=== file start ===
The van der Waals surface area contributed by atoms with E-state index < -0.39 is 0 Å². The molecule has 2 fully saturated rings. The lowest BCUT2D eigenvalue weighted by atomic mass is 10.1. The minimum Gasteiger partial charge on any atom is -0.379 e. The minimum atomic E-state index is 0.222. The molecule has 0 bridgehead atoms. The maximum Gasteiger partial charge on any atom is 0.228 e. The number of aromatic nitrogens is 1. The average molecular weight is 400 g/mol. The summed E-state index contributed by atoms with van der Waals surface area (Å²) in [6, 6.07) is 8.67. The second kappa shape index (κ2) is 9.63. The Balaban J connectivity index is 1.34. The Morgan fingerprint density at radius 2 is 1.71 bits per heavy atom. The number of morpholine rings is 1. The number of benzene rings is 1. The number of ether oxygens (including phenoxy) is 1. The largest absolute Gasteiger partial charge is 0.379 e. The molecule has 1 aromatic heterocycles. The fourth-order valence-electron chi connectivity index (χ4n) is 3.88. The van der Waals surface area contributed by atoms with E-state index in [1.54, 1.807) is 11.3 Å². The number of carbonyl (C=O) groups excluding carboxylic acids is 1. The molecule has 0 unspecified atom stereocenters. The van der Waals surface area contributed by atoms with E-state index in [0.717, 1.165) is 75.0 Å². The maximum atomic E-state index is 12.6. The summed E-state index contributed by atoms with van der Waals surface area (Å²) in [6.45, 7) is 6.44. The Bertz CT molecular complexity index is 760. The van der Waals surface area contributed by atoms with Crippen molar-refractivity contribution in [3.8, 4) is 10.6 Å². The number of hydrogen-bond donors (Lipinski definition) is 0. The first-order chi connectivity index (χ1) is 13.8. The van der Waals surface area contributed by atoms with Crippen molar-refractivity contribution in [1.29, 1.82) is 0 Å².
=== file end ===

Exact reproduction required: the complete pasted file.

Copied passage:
The van der Waals surface area contributed by atoms with E-state index < -0.39 is 0 Å². The molecule has 2 fully saturated rings. The lowest BCUT2D eigenvalue weighted by atomic mass is 10.1. The minimum Gasteiger partial charge on any atom is -0.379 e. The minimum atomic E-state index is 0.222. The molecule has 0 bridgehead atoms. The maximum Gasteiger partial charge on any atom is 0.228 e. The number of aromatic nitrogens is 1. The average molecular weight is 400 g/mol. The summed E-state index contributed by atoms with van der Waals surface area (Å²) in [6, 6.07) is 8.67. The second kappa shape index (κ2) is 9.63. The Balaban J connectivity index is 1.34. The Morgan fingerprint density at radius 2 is 1.71 bits per heavy atom. The number of morpholine rings is 1. The number of benzene rings is 1. The number of ether oxygens (including phenoxy) is 1. The largest absolute Gasteiger partial charge is 0.379 e. The molecule has 1 aromatic heterocycles. The fourth-order valence-electron chi connectivity index (χ4n) is 3.88. The van der Waals surface area contributed by atoms with E-state index in [1.54, 1.807) is 11.3 Å². The number of carbonyl (C=O) groups excluding carboxylic acids is 1. The molecule has 0 unspecified atom stereocenters. The van der Waals surface area contributed by atoms with E-state index in [0.717, 1.165) is 75.0 Å². The maximum atomic E-state index is 12.6. The summed E-state index contributed by atoms with van der Waals surface area (Å²) in [6.45, 7) is 6.44. The Bertz CT molecular complexity index is 760. The van der Waals surface area contributed by atoms with Crippen molar-refractivity contribution in [3.8, 4) is 10.6 Å². The number of hydrogen-bond donors (Lipinski definition) is 0. The first-order chi connectivity index (χ1) is 13.8. The van der Waals surface area contributed by atoms with Crippen molar-refractivity contribution in [1.29, 1.82) is 0 Å².